A reception and dinner followed with wonderful music [this town is really a special musical area, I don't know why, but it is]. Some of the hotel staff that were on when we rolled in were part of the 'reception crew' commented on how "you two clean up real nice", and were wonderful about trying to get us liquored up on champagne.
At one point EveAnna and I slid across the street to the 'Red Shoe Pub' with Evan, Meg, and Mike and Elizabeth [from The Site Recording Studio], and had a couple of Keiths. I was truly impressed with the quality of the stereo in the bar, the music sounded so lifelike, it was then that I noticed that the music was coming from a table where a couple of the patrons had brought instruments and were just having fun!
More music, more Keiths, more dancing, the lovely photo-op at the start of this thread [I'll never forget my damn sunscreen again!], more Keiths, more music...it seemed like the whole town had turned out for the event, a truly magical evening. I can't honestly say when I've felt more privledged to attend an event. [BTW, I was EveAnna's date, being a date is pretty cool].
Saturday 28 July: Up around 8a, hangover wasn't too bad, couple of Tylenol was all that was necessary to keep it at bay, packed up the box with the suit, EveAnna packed up her stuff, and down the mountain we trudged. I had a FedEx airbill in the box when it was sent up so I could leave the box at the hotel and have it FedEx'ed back to my world. Slight fly in the ointment, FedEx doesn't pickup in Mabou, Nova Scotia. They did have a drop off in a place a few towns over. The lovely angel Pauline said she was going by there in a day or so and would drop it off for me!! People are just way too nice in that part of the world. We had breakfast, then went to hit the road. It turned out that Pauline's husband had locked his keys in his car, so we could run down her extra set to him. It was nice to be able to give something back.
Welcome to Mabou
Home of The Rankin Family
We dropped off the keys, hit the highway, stopped for gas in Truro [about 3 1/2-4 hours down the road], called the bike shop where my scooter was...they'd got it running OK, but were closing at 1p...ironically, the guy that ran the shop had to go to a wedding. Well one of the other guys that worked there waited for us, we got there around 2, 2:30...paid the bill, and hit the road.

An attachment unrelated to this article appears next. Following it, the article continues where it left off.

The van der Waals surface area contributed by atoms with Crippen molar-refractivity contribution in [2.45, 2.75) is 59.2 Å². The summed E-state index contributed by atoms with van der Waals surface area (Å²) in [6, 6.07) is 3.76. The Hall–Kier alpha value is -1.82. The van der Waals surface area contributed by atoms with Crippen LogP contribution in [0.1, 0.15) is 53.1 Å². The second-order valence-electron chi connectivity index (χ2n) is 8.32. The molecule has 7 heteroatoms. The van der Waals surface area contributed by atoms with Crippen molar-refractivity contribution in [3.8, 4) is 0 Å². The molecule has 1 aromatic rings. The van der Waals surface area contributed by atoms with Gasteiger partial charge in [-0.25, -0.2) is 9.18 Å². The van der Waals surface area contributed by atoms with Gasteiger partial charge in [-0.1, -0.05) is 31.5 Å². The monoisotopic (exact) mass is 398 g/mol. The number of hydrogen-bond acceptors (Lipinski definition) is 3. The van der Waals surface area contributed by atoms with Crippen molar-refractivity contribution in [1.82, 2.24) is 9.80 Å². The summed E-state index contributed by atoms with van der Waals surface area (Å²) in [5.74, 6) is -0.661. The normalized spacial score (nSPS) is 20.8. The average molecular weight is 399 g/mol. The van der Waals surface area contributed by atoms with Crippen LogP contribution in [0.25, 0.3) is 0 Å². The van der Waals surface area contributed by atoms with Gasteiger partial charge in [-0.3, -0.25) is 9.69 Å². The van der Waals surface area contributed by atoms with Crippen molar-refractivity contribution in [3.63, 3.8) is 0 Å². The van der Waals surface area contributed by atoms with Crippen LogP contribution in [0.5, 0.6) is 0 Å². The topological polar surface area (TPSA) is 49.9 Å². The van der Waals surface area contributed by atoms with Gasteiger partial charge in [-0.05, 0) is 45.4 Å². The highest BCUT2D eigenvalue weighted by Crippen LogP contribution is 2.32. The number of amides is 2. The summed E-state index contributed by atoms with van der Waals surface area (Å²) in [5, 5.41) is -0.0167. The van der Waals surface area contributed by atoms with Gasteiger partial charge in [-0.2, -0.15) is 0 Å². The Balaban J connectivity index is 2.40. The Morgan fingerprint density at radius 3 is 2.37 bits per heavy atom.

We found our way back to the 103 [just turn left at the "Chickenburger"] and were off. All of a sudden I seemed to be losing power and heard a loud 'clacking' sound. Pulled off the road, let it idle, it seemed to have fixed itself...so we kept going. This ridiculous process happened repeatedly over the next couple of hours, I was pissed, we were gonna miss our ferry back to Bar Harbor, and what the fuck was this goofy shit going on with the bike anyway. It had been running fine [I'd done a few thousand miles so far this summer without incident, had just changed the oil, check the points, etc.]. So we found a nice little restaurant on a cove, parked the bikes, went in, ordered a couple Keiths and contemplated our options.
I called a friend and got Gary's [the main wrench at our shop] pager number [I'm a partner in a small bike shop, I do mostly wiring shit but I'm learning the wrench part as we go along, I'm not allowed to work there full time or my wife would kill me]. EveAnna had mentioned that she had seen flames coming from my back pipe when ever the problem happened, and between the two descriptions Gary [our main wrench] surmised that it was a pushrod or lifter problem.
Couple of Keiths and a lobster dinner, out came the tools, off came the spring clips, and I was doing a 'roadside McGuyver pushrod adjustment'. It worked for about 50-60 miles...which was when I looked down and noticed the oil all over the right side of the bike. Seems the "O ring" on the intake valve pushrod had split, and I was leaking oil. Pulled off into a gas station, let the motor cool down, pulled the spring clips, reset the "O rings" [hey, at least it was only a bike and not the space shuttle], put the spring clips back on, and it seemed to minimize the bleeding.